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Rev Bras Anestesiol. 2008 Jan-Feb;58(1):23-34.

Topical anesthesia associated with sedation for phacoemulsification. Experience with 312 patients.

[Article in English, Portuguese]

Author information

1
Universidade Federal do Maranhão (UFMA), São Luís, MA.

Abstract

BACKGROUND AND OBJECTIVES:

The use of topical anesthesia in cataract surgeries has been increasing, especially after the development of phacoemulsification. The objective of this study was to evaluate the efficacy of topical anesthesia associated with sedation for cataract extraction by phacoemulsification.

METHODS:

A prospective study was conducted with 312 patients, ASA I and II, ages 41 to 89 years. Phacoemulsification was performed under topical anesthesia (5 minutes before surgery, by dripping 0.5% proximetacaine) associated with sedation (intravenous midazolam, 1 mg, administered 15 minutes before the surgery). Intravenous bolus of alfentanil, 125 microg, were administered under demand. Parameters, such as intraoperative pain, consumption of alfentanil, side effects, recovery time, and level of patient satisfaction were analyzed.

RESULTS:

In the intraoperative period, 8 (2.6%) cases of bradycardia, 4 (1.3%) of epithelial edema, 2 (0.65%) of nausea, and 2 (0.65%) ruptures of the posterior capsule were observed. In the postoperative period, 15 (4.8%) cases of nausea, 6 (1.9%) cases of dizziness, 2 (0.65%) of vomiting, and 1 (0.32%) case of bradycardia were observed. The mean time of postoperative recovery was 21.77 minutes. Consumption of alfentanil varied from 125 microg to 1250 microg, with a mean consumption of 537 microg. Three hundred (96.2%) patients classified the technique as good and 12 (3.8%), as regular. Forty-two patients complained of pain sometime during surgery, and 4 (1.3%) patients said that if they needed another phacoemulsification, they would not like to undergo the same anesthetic technique.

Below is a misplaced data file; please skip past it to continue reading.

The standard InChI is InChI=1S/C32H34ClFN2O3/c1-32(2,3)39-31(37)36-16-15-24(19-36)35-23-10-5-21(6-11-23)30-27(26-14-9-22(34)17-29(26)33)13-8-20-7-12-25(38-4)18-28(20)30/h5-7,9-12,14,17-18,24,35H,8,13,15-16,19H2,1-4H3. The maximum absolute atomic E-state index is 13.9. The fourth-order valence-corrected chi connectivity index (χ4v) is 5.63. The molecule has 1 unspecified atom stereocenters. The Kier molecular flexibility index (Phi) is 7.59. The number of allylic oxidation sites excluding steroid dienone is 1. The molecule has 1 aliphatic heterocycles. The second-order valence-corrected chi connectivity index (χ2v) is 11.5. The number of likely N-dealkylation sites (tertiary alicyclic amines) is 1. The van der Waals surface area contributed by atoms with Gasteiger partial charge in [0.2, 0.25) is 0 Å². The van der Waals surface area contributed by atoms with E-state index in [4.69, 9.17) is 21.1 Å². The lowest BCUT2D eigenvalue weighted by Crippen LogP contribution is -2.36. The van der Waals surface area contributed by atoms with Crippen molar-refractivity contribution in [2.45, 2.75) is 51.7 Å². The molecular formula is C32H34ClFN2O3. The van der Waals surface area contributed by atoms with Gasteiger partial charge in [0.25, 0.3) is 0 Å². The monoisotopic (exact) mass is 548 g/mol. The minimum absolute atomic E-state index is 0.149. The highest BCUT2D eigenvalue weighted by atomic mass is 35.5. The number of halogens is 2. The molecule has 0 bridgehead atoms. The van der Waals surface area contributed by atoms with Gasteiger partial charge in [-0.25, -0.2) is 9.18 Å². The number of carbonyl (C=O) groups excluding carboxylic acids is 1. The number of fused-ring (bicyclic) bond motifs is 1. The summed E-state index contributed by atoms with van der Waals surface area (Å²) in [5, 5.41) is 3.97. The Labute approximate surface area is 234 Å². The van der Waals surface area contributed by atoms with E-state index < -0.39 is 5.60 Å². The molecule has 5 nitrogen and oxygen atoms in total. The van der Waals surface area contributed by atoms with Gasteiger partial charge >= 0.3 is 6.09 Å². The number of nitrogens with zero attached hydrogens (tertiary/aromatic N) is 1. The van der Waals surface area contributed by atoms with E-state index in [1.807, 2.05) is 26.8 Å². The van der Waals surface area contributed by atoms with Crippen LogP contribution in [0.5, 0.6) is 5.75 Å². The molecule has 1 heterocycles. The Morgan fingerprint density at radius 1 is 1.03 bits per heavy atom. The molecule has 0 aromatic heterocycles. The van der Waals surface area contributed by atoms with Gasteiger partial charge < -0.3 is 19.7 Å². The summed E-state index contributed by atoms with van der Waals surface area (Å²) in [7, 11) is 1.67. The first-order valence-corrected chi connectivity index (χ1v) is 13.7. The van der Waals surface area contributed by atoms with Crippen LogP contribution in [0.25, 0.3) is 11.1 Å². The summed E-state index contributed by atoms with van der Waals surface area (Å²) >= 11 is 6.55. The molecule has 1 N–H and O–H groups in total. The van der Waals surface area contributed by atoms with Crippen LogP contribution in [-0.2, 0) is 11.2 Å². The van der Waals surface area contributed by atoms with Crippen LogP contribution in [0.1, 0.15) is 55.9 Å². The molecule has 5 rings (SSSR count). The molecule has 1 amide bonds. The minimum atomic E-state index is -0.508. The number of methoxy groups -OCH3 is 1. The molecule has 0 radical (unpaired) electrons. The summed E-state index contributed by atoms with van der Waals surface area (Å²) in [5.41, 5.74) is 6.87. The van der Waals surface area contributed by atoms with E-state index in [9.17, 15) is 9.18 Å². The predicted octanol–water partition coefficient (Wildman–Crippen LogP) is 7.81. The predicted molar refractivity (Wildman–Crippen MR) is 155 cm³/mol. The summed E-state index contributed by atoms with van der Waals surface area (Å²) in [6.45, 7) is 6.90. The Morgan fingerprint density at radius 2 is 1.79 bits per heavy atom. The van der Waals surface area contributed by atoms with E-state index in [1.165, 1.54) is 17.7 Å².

CONCLUSIONS:

In this study, topical anesthesia with sedation of patients undergoing cataract removal by phacoemulsification demonstrated to be effective, easy to apply, and had a very low incidence of complications.

PMID:
19378541
[Indexed for MEDLINE]
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